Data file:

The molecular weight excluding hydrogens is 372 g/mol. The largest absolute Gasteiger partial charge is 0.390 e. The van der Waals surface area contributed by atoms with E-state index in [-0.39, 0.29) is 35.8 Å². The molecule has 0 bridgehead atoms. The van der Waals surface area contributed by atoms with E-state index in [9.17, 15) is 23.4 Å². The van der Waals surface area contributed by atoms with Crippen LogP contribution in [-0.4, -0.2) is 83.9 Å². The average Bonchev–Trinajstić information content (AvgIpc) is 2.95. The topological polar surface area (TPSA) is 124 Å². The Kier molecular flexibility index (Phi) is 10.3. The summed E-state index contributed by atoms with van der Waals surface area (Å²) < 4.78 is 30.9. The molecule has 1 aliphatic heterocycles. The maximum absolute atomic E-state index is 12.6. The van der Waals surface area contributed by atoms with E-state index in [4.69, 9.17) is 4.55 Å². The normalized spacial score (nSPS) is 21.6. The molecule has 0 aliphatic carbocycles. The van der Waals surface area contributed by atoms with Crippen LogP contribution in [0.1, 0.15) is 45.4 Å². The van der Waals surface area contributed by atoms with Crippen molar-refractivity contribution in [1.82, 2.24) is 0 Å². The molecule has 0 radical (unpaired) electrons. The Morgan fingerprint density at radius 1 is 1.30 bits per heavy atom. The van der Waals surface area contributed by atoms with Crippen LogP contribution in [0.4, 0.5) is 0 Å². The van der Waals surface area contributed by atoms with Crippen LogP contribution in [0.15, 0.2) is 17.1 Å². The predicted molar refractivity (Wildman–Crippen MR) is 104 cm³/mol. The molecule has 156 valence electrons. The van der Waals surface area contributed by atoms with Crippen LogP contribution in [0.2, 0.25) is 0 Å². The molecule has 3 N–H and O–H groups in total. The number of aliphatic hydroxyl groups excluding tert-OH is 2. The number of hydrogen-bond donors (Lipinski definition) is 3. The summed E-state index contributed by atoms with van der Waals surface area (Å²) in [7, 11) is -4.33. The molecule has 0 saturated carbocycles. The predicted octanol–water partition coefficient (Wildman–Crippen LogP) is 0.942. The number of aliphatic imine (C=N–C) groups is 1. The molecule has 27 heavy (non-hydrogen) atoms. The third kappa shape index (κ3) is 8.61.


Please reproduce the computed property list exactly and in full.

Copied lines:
The molecular weight excluding hydrogens is 372 g/mol. The largest absolute Gasteiger partial charge is 0.390 e. The van der Waals surface area contributed by atoms with E-state index in [-0.39, 0.29) is 35.8 Å². The molecule has 0 bridgehead atoms. The van der Waals surface area contributed by atoms with E-state index in [9.17, 15) is 23.4 Å². The van der Waals surface area contributed by atoms with Crippen LogP contribution in [-0.4, -0.2) is 83.9 Å². The average Bonchev–Trinajstić information content (AvgIpc) is 2.95. The topological polar surface area (TPSA) is 124 Å². The Kier molecular flexibility index (Phi) is 10.3. The summed E-state index contributed by atoms with van der Waals surface area (Å²) < 4.78 is 30.9. The molecule has 1 aliphatic heterocycles. The maximum absolute atomic E-state index is 12.6. The van der Waals surface area contributed by atoms with E-state index in [4.69, 9.17) is 4.55 Å². The normalized spacial score (nSPS) is 21.6. The molecule has 0 aliphatic carbocycles. The van der Waals surface area contributed by atoms with Crippen LogP contribution in [0.1, 0.15) is 45.4 Å². The van der Waals surface area contributed by atoms with Crippen molar-refractivity contribution in [1.82, 2.24) is 0 Å². The molecule has 0 radical (unpaired) electrons. The Morgan fingerprint density at radius 1 is 1.30 bits per heavy atom. The van der Waals surface area contributed by atoms with Crippen LogP contribution in [0.4, 0.5) is 0 Å². The van der Waals surface area contributed by atoms with Crippen LogP contribution in [0.15, 0.2) is 17.1 Å². The predicted molar refractivity (Wildman–Crippen MR) is 104 cm³/mol. The molecule has 156 valence electrons. The van der Waals surface area contributed by atoms with Crippen LogP contribution in [0.2, 0.25) is 0 Å². The molecule has 3 N–H and O–H groups in total. The number of aliphatic hydroxyl groups excluding tert-OH is 2. The number of hydrogen-bond donors (Lipinski definition) is 3. The summed E-state index contributed by atoms with van der Waals surface area (Å²) in [7, 11) is -4.33. The molecule has 0 saturated carbocycles. The predicted octanol–water partition coefficient (Wildman–Crippen LogP) is 0.942. The number of aliphatic imine (C=N–C) groups is 1. The molecule has 27 heavy (non-hydrogen) atoms. The third kappa shape index (κ3) is 8.61.